Thursday I noticed I was repeating things I’d done two, three weeks ago. But now the air is cooler and the trees rustle more as the leaves fall off. I had lunch at Doma and when I looked out the window, there was the painter I’d interviewed a few weeks ago.
Now his painting had morphed, just like he said it would. I think I liked it better in the earlier version. I read some of my book, which is research for my new play. It’s depressing.
The older couple who had sat down next to me were speaking a language I didn’t recognize. I speak French, Russian and a little German, so I am good at recognizing most languages, but this didn’t sound familiar.
Who: Henriette and Vagn Kondsen
Where: Doma, NYC
Occupation: Tourists and parents (today)
Henriette and Vagn tell me that they are visiting New York for two weeks and today they have already been uptown and all over Soho.
“It’s exhausting isn’t it?” I say.
“Oh yes, we are glad to sit down.”
“Do you live here?” Vagn asks me.
“Yes, just over there,” I point.
“You are so lucky. We love the village,” he tells me.
“We are visiting our daughter, but she’s working so much that we barely see her.”
“What does she do?” I say.
“She’s here working on the Obama campaign,” says her mother proudly.
Emma Kondsen came over from Demark to work as a volunteer to get my (crossing fingers) president elected. She’s been here for four months.
“You must be very proud,” I say.
Her parents looked so proud that I think I see tears in their eyes.
“It must be a wonderful thing being a parent,” I say.
“It’s so wonderful,” says her mom.
After pointing them to my favorite neighborhood book store “Three Lives” I went home. My phone rang and it was unknown number.
“Hello,” I say.
“Hi, my name is Michelle and I’m calling from Barack Omama’s campaign.”
No, it wasn’t Michelle Obama, it was just someone named Michelle.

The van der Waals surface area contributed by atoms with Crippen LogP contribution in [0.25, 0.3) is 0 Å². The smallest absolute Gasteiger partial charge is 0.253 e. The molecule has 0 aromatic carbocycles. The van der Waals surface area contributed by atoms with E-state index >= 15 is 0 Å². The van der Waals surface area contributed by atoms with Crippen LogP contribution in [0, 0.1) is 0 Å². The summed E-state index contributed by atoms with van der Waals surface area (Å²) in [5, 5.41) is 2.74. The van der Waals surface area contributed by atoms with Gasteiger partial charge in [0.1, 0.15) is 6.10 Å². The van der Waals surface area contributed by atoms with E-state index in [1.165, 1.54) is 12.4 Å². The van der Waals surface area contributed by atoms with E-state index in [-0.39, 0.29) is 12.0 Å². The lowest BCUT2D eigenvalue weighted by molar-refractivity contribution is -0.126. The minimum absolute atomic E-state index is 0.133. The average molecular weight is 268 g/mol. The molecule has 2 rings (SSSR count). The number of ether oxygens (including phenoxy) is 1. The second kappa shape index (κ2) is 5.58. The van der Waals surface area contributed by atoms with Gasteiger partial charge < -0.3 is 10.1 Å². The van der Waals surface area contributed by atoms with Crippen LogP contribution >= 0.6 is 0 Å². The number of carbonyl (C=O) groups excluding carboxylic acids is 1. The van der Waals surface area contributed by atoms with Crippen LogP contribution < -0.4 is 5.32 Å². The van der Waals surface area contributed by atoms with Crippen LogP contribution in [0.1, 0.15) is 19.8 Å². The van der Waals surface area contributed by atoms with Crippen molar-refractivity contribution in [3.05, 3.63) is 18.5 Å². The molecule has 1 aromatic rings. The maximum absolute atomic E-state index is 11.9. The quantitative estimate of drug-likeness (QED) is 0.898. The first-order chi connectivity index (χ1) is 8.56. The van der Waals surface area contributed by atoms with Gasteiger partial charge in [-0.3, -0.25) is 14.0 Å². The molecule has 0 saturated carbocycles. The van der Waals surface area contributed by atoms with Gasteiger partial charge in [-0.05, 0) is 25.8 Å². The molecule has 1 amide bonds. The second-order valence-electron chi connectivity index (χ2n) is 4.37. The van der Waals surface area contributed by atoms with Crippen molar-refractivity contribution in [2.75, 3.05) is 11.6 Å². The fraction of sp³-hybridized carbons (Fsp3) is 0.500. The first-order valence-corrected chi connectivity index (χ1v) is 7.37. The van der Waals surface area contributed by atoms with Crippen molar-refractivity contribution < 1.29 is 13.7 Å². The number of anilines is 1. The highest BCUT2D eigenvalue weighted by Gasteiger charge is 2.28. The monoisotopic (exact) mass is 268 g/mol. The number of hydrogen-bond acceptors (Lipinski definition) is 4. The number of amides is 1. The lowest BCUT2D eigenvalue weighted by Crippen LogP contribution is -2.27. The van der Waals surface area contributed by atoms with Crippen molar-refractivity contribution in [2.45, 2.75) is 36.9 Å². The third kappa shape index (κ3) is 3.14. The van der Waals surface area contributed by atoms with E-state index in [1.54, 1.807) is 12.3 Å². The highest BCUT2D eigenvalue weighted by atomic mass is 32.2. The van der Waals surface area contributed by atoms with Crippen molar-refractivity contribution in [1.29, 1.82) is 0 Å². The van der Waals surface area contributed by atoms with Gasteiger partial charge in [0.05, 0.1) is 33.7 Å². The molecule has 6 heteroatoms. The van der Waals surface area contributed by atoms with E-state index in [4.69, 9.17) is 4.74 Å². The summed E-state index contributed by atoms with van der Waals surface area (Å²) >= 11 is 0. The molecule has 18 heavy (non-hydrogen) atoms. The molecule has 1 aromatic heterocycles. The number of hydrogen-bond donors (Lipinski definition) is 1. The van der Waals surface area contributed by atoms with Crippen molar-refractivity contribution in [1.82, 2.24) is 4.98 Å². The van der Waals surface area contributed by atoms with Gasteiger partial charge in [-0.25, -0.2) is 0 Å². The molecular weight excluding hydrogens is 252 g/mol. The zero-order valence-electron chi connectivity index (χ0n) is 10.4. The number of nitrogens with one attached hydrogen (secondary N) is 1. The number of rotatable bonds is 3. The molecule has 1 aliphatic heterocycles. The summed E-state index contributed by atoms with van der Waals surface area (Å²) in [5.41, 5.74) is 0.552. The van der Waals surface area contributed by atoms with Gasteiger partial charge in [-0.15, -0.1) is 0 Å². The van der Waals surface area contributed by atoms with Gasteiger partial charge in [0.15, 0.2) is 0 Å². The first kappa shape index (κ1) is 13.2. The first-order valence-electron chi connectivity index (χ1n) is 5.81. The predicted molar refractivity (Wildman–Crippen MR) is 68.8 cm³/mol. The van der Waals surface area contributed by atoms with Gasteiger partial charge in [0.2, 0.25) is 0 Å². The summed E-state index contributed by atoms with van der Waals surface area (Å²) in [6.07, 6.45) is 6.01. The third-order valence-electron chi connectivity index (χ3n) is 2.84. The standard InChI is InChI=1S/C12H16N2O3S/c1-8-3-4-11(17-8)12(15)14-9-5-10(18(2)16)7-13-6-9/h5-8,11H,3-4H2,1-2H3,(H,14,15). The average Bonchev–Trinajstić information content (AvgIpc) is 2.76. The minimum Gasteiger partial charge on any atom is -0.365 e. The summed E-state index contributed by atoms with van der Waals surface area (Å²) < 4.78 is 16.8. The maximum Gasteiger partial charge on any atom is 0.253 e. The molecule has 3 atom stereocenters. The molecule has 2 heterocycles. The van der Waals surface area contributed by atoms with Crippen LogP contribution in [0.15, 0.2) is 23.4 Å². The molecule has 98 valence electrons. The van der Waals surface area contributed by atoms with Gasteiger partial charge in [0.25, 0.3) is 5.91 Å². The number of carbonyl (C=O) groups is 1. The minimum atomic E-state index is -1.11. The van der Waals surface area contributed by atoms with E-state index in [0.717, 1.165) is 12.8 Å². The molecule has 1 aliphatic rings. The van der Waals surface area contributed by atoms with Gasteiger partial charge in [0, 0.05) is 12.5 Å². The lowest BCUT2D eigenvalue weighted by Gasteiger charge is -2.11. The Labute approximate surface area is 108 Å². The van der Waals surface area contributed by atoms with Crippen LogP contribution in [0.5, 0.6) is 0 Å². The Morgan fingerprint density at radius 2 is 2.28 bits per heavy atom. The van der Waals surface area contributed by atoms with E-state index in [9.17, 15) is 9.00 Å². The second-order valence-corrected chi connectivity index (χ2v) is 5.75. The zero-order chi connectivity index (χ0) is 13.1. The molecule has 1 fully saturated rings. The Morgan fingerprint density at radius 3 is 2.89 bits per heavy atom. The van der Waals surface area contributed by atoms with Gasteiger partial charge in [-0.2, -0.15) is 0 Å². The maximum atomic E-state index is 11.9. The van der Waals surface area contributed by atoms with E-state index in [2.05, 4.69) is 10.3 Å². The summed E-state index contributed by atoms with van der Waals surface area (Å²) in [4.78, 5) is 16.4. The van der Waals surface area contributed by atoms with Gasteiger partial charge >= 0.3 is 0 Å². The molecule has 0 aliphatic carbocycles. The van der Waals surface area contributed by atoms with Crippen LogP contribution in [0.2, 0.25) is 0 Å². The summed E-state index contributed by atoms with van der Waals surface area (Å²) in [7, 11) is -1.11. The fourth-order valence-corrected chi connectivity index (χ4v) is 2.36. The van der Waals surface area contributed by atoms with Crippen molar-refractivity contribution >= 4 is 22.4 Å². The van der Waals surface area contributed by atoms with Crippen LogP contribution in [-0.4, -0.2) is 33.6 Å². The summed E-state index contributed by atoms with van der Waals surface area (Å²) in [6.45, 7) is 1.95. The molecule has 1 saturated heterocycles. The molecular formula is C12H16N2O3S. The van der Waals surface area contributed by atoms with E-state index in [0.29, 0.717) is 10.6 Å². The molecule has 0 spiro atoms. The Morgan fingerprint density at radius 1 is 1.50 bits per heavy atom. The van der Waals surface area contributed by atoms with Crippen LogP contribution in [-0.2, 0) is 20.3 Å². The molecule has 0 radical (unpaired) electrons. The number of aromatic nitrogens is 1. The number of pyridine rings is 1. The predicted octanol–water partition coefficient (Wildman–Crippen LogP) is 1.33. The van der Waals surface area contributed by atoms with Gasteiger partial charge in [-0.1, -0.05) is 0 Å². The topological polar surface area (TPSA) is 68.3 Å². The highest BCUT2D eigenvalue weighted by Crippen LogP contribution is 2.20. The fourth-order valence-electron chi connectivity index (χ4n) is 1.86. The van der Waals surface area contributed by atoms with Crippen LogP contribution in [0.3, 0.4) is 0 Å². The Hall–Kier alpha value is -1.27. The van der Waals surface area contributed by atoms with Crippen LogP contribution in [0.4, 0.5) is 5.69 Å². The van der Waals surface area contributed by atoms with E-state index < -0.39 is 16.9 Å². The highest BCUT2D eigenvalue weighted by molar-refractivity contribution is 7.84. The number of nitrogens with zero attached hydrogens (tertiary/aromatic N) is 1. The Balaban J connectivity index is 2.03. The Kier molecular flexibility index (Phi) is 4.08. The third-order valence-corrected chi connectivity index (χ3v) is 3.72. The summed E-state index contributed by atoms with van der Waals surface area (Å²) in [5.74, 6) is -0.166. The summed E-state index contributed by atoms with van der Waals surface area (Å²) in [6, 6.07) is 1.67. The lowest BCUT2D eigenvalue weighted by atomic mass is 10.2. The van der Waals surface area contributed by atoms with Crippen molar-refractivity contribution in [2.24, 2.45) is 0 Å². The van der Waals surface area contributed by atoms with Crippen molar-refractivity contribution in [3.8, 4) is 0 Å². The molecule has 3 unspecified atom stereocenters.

They were looking to see if my husband, who had donated money wanted to volunteer.
“He’s probably too busy,” I say. “But, I’ll do it.”
The last time I helped out with a campaign, the guy won.
I spent some of my Saturday afternoon helping Barack Obama get elected. We were calling North Carolina residents to tell them about early voting.
As I sat down for my two-hour obligation, I felt a combination of excitement for getting to be a part of the process and regret. Don’t I have better things to be do like writing my play -or sleeping? Also, I hate it when people call me, so this might be an agonizing two hours, but it wasn’t. It was exciting, and after a few calls, I found my voice and got on a “roll.” I realized right away that the script we had in front of us, might not exactly prepare us for what North Carolinans might throw our way. For example, the woman who answered the phone on my very first call told me she wasn’t voting for either candidate because neither one was a Christian. I didn’t know what to say to that.
I left several messages and got comfortable with the script. Then, I got a guy who told me he was voting for McCain because “he liked to hunt.” I didn’t have a script, but I talked to him for awhile. I got him thinking that he was wrong; that he should do some research. Neither candidate has a platform about “guns.” And Obama isn’t going to prohibit hunting.
I met some other volunteers, but we were all pretty busy, so I didn’t really stop to do interviews per se.
I met Eric Frazier who is a lawyer who has been working on the Democratic campaigns for several years. Eric and I talked in between every call, congratulating each other on a job well done.
He couldn’t believe how many people hung out on the phone and wanted to talk to me. I couldn’t believe it myself. It was kind of weird. With the simple words “do you have a few minutes to talk to me?” I got more yeses and talked with more people than I expected, and those words were not in my script.
I felt like I made a difference, even if it resulted in one or two people. I’m glad that I volunteered for Obama’s campaign.
They’ve already called me to come back. I’m thinking about it. I’ll probably do it this weekend. My brother will be here, so maybe I’ll bring him along.